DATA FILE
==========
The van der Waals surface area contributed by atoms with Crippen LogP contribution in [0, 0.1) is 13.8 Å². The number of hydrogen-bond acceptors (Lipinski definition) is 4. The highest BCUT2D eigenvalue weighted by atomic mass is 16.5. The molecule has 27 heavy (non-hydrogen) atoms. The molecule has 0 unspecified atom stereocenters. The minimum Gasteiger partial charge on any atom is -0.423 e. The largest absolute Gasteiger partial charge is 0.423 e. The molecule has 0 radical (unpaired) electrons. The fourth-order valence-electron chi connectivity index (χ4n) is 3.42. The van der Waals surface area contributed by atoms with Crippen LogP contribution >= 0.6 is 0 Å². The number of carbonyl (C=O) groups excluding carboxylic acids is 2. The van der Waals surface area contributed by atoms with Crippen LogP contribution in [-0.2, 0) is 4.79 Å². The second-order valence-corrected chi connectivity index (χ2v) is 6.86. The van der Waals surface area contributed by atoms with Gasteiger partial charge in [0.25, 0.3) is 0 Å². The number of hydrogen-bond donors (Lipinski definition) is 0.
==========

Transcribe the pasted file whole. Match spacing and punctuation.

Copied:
The van der Waals surface area contributed by atoms with Crippen LogP contribution in [0, 0.1) is 13.8 Å². The number of hydrogen-bond acceptors (Lipinski definition) is 4. The highest BCUT2D eigenvalue weighted by atomic mass is 16.5. The molecule has 27 heavy (non-hydrogen) atoms. The molecule has 0 unspecified atom stereocenters. The minimum Gasteiger partial charge on any atom is -0.423 e. The largest absolute Gasteiger partial charge is 0.423 e. The molecule has 0 radical (unpaired) electrons. The fourth-order valence-electron chi connectivity index (χ4n) is 3.42. The van der Waals surface area contributed by atoms with Crippen LogP contribution >= 0.6 is 0 Å². The number of carbonyl (C=O) groups excluding carboxylic acids is 2. The van der Waals surface area contributed by atoms with Crippen LogP contribution in [-0.2, 0) is 4.79 Å². The second-order valence-corrected chi connectivity index (χ2v) is 6.86. The van der Waals surface area contributed by atoms with Gasteiger partial charge in [0.25, 0.3) is 0 Å². The number of hydrogen-bond donors (Lipinski definition) is 0.